Sonar’s co-directors on 21 years as Barcelona’s premier electronic music festival
Sonar festival is the premier electronic music event in Barcelona. It takes place every June and celebrated its 20th anniversary last year. In the past 21 years it has become recognised as one of the most forward-thinking and innovative electronic music festivals on the planet, bringing together established artists with young talents on a huge stage as well as hosting technology-based events, too. During my recent visit to Barcelona I sat down with Sonar’s co-directors Ricard Robles and Enric Palau for a chat…
Sonar is now 21 years old, how does today’s event compare with the very first one?
Sónar still remains true to its essence: creativity and technology. The layout has changed, the festival has grown, but we are still passionate today for the same reason that motivated us to create the festival 21 years ago: to offer a demanding audience the best possible mosaic of the music of our time, current and emerging artists and those creative talent with an unique personality.
Sonar is known for its varied line-ups and innovation, but how do you guys stay one step ahead?
Sonar has a mission to explore and is devoted to the experimental. We keep our ears to sounds coming from anywhere in the world, we work with an extensive network of partners and try not to rely too heavily on the lists of “best of the year”. With these inputs for every edition we create a menu where we like to mix risk and novelty with the most reliable and representative of the current and future times.
What would say is particularly special about Sonar compared to other electronic music events around the world?
The crossover between the music and visual arts is essentially what makes the festival unique, as for example this year with the new show of Massive Attack, the Audion, the worldwide exclusive Plastikman or Daito Manabe, a show of interaction between drones and dancers are expressions of the latest aesthetic and technological advances. This is what the festival is looking for, plus, of course, the best electronic dance music and artists from other genres that have made technology a tool to innovate their musical and aesthetic discourse. The use of indoor and outdoor spaces, as well as different formats and capacities on our stages within the two venues allow us to be able to guarantee to the artists the most interesting working conditions to express their work at their maximum expression. In addition, we are surrounded by a particularly attractive environment, which is the city of Barcelona.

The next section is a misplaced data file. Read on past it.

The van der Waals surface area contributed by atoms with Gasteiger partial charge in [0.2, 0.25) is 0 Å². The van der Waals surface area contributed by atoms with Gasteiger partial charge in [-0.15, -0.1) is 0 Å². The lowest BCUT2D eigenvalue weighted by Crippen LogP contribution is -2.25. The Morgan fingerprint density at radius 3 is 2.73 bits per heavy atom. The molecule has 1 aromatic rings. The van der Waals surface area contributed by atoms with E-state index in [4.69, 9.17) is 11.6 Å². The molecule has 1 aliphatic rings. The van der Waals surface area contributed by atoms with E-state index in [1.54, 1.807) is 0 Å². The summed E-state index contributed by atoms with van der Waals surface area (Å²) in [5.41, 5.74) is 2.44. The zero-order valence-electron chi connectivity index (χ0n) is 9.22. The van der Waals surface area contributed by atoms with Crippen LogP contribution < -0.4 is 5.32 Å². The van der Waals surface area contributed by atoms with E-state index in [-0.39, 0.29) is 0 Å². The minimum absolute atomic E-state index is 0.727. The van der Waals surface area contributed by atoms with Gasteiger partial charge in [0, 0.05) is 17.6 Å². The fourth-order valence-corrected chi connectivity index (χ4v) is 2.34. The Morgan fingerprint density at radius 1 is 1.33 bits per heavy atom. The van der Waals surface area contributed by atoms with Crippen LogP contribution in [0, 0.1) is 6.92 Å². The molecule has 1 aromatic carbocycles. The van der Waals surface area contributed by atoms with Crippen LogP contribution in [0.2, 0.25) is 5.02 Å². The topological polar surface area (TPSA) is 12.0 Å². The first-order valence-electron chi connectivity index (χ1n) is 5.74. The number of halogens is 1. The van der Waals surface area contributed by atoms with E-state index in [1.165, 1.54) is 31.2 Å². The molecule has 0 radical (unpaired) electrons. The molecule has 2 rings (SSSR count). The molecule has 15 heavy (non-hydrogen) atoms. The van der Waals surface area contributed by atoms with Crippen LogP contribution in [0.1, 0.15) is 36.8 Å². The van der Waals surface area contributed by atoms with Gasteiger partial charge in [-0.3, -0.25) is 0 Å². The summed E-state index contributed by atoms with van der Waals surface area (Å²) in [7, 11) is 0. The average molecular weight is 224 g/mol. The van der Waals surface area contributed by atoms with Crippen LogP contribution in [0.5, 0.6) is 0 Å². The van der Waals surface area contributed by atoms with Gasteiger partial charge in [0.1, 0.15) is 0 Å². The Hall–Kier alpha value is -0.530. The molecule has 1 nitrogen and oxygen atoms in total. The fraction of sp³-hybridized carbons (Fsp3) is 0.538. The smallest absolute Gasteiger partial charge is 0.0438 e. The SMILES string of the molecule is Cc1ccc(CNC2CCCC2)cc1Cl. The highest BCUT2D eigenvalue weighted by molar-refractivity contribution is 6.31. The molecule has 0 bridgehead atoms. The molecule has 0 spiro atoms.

Can you explain a little bit about the location, as last year you started using a new venue…
In practical matters, the new Sónar by Day venue in Fira Montjüic has allowed to improve the comfort, the quality we need to present the contents of the festival and its proximity to Sónar night with the usual shuttle transfer… now it’s just 10-15 minutes away. On another conceptual matter, the unusual use of a venue that was created for other purposes is a very interesting challenge for the festival: it improves the ability to innovate and experiment in formats and embrace new artistic proposals that previously which previously had no place, like for instance Sonar +D .
Can you also fill me in on the various different areas people can experience at Sonar (like Sonar +D for example)?